If there's one thing Chip Kelly's Eagles do well, it's run the ball -- if their 36.8% DVOA holds up, it would surpass even the 2000 Rams (though barely) as the most efficient running game of the DVOA era. You'd be forgiven for not noticing, as running the ball is in fact the one thing Chip Kelly's Eagles do well: DVOA has them 15th in pass offense (13.9%), 30th in pass defense (42.2%), 21st in run defense (-7.4%), and 31st in special teams (-12.9%). The Giants would love to have even one thing they do well -- 31st in offense (-24.7%), 22nd in defense (6.6%), and 32nd in special teams (-17.3%) is not a winning combination as evidenced by their 0-4 start. For fans of special teams disasters, this game features the worst two units in the league this season. For fans of good football, there are several more appealing options on the Game Pass menu.
Kansas City at Tennessee -- 1:00PM ET (CBS)
This game features two of the league's surprise contenders: Andy Reid's Chiefs have famously doubled last year's win total in the first quarter of this season primarily through an excellent pass defense (-35.1%, second), while Mike Munchak coaches a balanced Titans squad which is competent at everything (even their 23rd-ranked special teams DVOA is barely below average) though excellent at nothing. Tennessee starts quarterback Ryan Fitzpatrick in place of the injured Jake Locker, who had been putting together an efficient season (11.5% DVOA, 7th) right in line with his team's solid-but-not-spectacular over-performance. Fitzpatrick could hardly face a more difficult first start for his new team, especially given its surprising potential impact on the AFC playoff race.
Jacksonville at St. Louis -- 1:00PM ET (CBS)
Jacksonville has average special teams (-0.5%, 17th), which is about the nicest thing anybody can write about the 2013 Jacksonville Jaguars. Historically bad on offense, and having traded away their starting left tackle this week, the Jaguars at least welcomed back Justin Blackmon from suspension on Wednesday. It's a good time for Blackmon to return: the St. Louis pass defense (48.3%) is second only to Green Bay in its awfulness, and was torched by the previously struggling 49ers last Thursday night. The Rams offense (-20.9%) has also been bad, particularly running the ball where their -42.0% DVOA ranks 30th -- but Jacksonville's run defense ranks 29th (6.9%) and their pass defense 25th (-25.8%). If the Rams pass defense continues to struggle in this one, we can officially declare an end to their chances of being the surprise contender many expected before the season. More likely, however, is the better of these bad offenses beating the better of these bad defenses in the worst of this week's bad games.
Carolina at Arizona -- 4:05PM ET (FOX)
Playing against the 2013 Giants can cure all manner of ailments -- Ron Rivera didn't even get the chance to mismanage a close game last time out, as the Panthers defense (-9.4%) shut out an opponent for the first time since October 5th, 2008. They've had a bye week since, and now that defense, above average against both the run (-13.3%, 12th) and the pass (-63%, ninth), goes on the road to face an Arizona offense which is equally poor at both (26th passing, 25th running). The Cardinals defense is stout against the run (-26.9%, third), which matches up well against the strength of the Panthers offense (11.6%, fourth), but the 26th-ranked Arizona pass defense has struggled against number one receivers (72.5 YPG) and tight ends (91.1 YPG) -- Steve Smith (-0.7%) and Greg Olsen (9.0%) just happen to be Cam Newton's most reliable targets.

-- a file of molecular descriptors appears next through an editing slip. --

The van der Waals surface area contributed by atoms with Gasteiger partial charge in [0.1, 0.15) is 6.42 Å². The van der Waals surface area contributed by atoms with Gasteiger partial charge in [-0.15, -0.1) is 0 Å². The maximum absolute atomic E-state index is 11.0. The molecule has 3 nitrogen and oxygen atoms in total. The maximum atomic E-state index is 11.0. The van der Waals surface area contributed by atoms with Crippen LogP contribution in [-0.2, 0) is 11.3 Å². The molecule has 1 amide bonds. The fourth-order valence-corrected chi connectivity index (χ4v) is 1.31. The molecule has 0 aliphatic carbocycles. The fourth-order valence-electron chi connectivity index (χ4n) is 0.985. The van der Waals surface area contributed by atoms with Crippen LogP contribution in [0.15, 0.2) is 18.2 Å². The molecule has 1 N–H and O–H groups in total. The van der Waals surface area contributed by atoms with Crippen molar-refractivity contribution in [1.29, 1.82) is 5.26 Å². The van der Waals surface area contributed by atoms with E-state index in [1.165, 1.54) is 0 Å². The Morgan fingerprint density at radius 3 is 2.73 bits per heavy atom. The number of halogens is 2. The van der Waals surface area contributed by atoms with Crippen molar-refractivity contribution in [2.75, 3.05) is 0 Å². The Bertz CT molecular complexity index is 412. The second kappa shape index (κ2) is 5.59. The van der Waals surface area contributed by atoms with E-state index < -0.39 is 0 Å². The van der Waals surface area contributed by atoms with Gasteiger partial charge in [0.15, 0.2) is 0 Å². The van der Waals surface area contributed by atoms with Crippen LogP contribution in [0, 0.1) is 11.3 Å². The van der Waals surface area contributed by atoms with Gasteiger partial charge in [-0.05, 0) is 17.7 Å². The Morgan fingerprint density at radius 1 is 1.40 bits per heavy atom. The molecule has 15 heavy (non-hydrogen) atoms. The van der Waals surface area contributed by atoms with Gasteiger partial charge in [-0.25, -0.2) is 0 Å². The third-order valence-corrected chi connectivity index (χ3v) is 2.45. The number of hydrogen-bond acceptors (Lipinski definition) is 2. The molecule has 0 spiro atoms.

Denver at Dallas -- 4:25PM ET (CBS)
After putting up 52 points on only six days of preparation against the Eagles, this week Peyton Manning gets to face a defense he saw in practice every day for seven years. Pass defense (14.2%) has been the weak spot for Dallas this year, and Manning (68.1%) has been unstoppable so far. Demaryius Thomas, Wes Welker, Julius Thomas, and Knowshon Moreno are all top ten in receiving DYAR for their positions, and Eric Decker has recovered from his rough start to post a respectable 9.8% DVOA, so there isn't even one clear option for the Cowboys to take away. On defense, Denver's very good run defense (-22.5%) has a favorable matchup against the Cowboys' 19th-ranked run offense (-10.5%), but Tony Romo (16.8%) and his receivers should be able to put up points against Denver's 24th-ranked pass defense (18.1%). Whether they can put up enough points to keep up with this devastating Broncos offense is another matter.
Houston at San Francisco -- 8:30PM ET (NBC)
Matt Schaub deleted his Twitter account following last week's crushing overtime defeat at home to Seattle, after which some Houston fans burned Schaub jerseys in protest. Schaub leads the league in touchdown passes to the other team, and will need to break that three-game trend against the Seahawks' major rivals. Houston sits a surprising third in the AFC South despite finally adding a viable second receiver (DeAndre Hopkins, 23.6% DVOA), in part due to predictable playcalling and continued awful special teams (-9.7%, 30th). San Francisco got their season up and running against St. Louis, but Houston's defense (-16.1%, fifth) is much tougher than that of the Rams. Defense appears to have the upper hand against both offenses, so the key could be not passing points to the other team's corners. That's only been a problem for one of these quarterbacks so far.
San Diego at Oakland -- 11:35PM ET (NFLN)
Overshadowed by the presence of Peyton Manning not only in the same conference but also in the same division, Philip Rivers is nevertheless having an outstanding season so far. Clearly the best of the non-Peytons by both DVOA (43.4%) and DYAR (+575), Rivers quarterbacks a resurgent Chargers pass offense (66.9%, second) in what has in two years gone from being probably the worst division in the AFC to arguably the best. Their first game inside the division comes on the road against bottom-feeders Oakland, who have struggled both to stop the pass (32.9%, 28th) and to pass the ball (-1.0%, 23rd). At 2-2 after tight in-conference losses to Houston and Tennessee, San Diego will need to avoid a let down here if they're to avoid wasting their quarterback's sudden resurgence.
23 comments, Last at 13 Jan 2014, 1:17pm by hundv